Did you know that On Dec. 25, 1914, five months into World War I, British and German troops on the Western Front stopped fighting in a spontaneous ceasefire; soldiers from opposing nations put their weapons aside to enjoy carols and a game of soccer together.
This is a wonderful video to watch leading up to Christmas time.
The new Sainsbury's Christmas ad. Made in partnership with The Royal British Legion. Inspired by real events from 100 years ago.
https://www.youtube.com/watch?v=NWF2JBb1bvM 3 min 40 sec
Wikipedia explanation https://en.wikipedia.org/wiki/Christmas_truce
Even Snopes says the event is true (Horary for Snopes)
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Gene in Virginia Beach
Gene - That's very nice. Thank you for posting it.
Jesus was in the hearts of some of the German soldiers.
An Angel must have whispered to them... DO IT!
The Christmas truce of 1914, which occurred near Ypres, Belgium, was portrayed a half century ago in "Oh What a Lovely War," a film released early in 1969, which had an all-star cast. The truce sequel was perhaps the most memorable scene in this film:
There will no doubt be a flurry of televised remembrance about this event on Christmas Eve later this month.
Beautiful and heart warming. Merry Christmas, gentlemen. Karen and Bob
The reason Christmas Truces were not common on the Eastern front was because the Russians used a different calendar, and their Christmas was still nearly 2 weeks away. Because Europe all shared the same calendar, there was a common desire for all combatants to observe Christmas. The commanders of both sides were not happy with the truce, and took measures to counter it and took precautions the next years to prevent it happening again. Even so, there were cases of smaller Christmas Truces in 1915.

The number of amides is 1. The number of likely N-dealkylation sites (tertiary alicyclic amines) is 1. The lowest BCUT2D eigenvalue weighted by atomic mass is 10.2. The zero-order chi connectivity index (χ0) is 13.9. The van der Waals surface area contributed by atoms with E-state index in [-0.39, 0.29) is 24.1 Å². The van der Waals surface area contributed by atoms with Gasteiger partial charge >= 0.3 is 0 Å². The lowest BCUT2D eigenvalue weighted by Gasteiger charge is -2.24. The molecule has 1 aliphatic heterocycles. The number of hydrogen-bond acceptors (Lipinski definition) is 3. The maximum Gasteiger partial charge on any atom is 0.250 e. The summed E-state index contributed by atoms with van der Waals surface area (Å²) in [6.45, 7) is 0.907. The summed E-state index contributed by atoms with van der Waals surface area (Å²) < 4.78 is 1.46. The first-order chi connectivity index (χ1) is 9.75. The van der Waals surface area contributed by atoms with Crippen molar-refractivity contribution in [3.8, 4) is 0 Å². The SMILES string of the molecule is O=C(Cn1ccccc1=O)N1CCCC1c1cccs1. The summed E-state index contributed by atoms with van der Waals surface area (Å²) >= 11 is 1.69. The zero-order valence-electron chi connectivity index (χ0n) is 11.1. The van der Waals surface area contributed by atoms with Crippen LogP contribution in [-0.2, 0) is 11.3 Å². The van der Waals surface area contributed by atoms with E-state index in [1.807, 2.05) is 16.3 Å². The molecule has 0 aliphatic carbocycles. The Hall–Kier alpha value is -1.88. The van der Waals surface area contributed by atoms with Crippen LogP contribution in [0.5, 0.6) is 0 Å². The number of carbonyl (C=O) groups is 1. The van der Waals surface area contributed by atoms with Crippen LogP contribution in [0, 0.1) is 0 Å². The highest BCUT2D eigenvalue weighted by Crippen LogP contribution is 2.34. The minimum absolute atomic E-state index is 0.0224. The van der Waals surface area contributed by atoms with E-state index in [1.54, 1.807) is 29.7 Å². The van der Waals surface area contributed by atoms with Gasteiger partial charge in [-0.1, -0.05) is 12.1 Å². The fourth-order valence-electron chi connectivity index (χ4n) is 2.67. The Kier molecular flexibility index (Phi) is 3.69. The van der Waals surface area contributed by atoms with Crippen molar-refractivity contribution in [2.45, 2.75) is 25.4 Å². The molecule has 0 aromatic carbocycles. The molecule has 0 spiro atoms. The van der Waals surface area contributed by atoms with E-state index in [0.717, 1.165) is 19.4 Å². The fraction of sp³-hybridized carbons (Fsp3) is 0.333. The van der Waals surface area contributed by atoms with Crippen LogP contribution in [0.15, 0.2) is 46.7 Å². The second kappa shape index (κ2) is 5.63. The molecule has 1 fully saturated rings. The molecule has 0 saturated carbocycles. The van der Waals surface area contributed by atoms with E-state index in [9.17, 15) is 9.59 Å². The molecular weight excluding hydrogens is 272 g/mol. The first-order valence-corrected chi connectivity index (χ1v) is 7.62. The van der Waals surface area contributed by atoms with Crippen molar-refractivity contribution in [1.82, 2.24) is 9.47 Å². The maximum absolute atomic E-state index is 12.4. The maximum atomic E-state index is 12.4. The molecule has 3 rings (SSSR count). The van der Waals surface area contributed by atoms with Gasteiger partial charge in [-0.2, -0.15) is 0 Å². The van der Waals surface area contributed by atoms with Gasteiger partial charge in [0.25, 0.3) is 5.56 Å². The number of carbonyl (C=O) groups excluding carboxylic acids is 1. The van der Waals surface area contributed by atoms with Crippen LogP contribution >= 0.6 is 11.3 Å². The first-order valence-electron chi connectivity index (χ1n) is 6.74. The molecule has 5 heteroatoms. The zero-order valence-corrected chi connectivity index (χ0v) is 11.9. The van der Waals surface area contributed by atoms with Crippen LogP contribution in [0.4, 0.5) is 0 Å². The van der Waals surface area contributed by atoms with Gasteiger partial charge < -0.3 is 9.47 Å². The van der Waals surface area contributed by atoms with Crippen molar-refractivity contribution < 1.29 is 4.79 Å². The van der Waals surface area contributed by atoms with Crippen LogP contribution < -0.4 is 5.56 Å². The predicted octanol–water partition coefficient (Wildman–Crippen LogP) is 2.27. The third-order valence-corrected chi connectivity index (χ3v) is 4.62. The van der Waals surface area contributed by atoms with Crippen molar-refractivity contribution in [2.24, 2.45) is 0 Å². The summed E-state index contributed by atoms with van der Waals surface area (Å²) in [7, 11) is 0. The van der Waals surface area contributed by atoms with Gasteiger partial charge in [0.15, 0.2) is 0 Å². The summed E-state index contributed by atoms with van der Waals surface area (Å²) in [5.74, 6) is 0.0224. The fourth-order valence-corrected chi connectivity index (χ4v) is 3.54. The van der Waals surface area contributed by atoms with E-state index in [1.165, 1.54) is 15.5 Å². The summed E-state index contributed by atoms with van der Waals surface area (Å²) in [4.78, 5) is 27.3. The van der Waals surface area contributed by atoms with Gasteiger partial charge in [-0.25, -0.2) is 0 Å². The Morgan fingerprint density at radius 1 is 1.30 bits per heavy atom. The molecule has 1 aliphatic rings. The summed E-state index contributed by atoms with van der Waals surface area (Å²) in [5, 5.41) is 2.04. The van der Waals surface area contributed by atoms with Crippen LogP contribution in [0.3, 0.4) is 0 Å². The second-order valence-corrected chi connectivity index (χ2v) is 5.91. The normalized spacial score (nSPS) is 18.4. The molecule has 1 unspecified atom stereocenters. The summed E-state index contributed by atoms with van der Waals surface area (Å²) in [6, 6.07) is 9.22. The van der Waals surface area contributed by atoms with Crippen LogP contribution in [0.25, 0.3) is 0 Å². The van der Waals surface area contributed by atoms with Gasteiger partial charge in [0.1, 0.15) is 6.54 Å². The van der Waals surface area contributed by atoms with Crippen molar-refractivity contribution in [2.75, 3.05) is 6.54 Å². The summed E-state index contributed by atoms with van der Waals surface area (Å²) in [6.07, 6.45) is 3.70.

Can you imagine how hard it must have been for those troops on both sides to just go back to their sides and start killing each other again after sharing such a moment with their sworn enemies.
There's a fantastic foreign film about the Christmas truce called "Joyeux Noel." The film was done with German, French, Scottish and British actors and filmed in France. I would recommend the film to anyone.
Hey Will, it was difficult, for that reason troops were mover to different areas, and more aggressive soldiers were sent to the front to fire on the enemy, this was done on both sides.
Great book was written about it around a dozen years ago by Stanley Weintraub - Silent Night: The Story of the World War I Christmas Truce. Well worth the read.
Here in Minneapolis, there is a stage production that has been put on for the past several years - "All is Calm: The Christmas Truce of 1914."
It is a musical, but not in the traditional sense.
I don't know if the play has been staged in other cities.
When the brass found out the troops were threatened with treason if they ever did it again.
That's a very nice sentiment. Sometimes we are that way with the Street Rodders.
I's a terrific and true story -- heartwarming and heartbreaking at the same time. I think it was the History Channel that had a very good hour long program on the event a few years ago.
The german soldiers no more wanted to be there than the brits and in time the doughboys. I'm sure all you realize the only one's who wanted those poor guys there on the lines were the "people" who were back in the warm french shadows.
Old men make wars,.......young men fight them!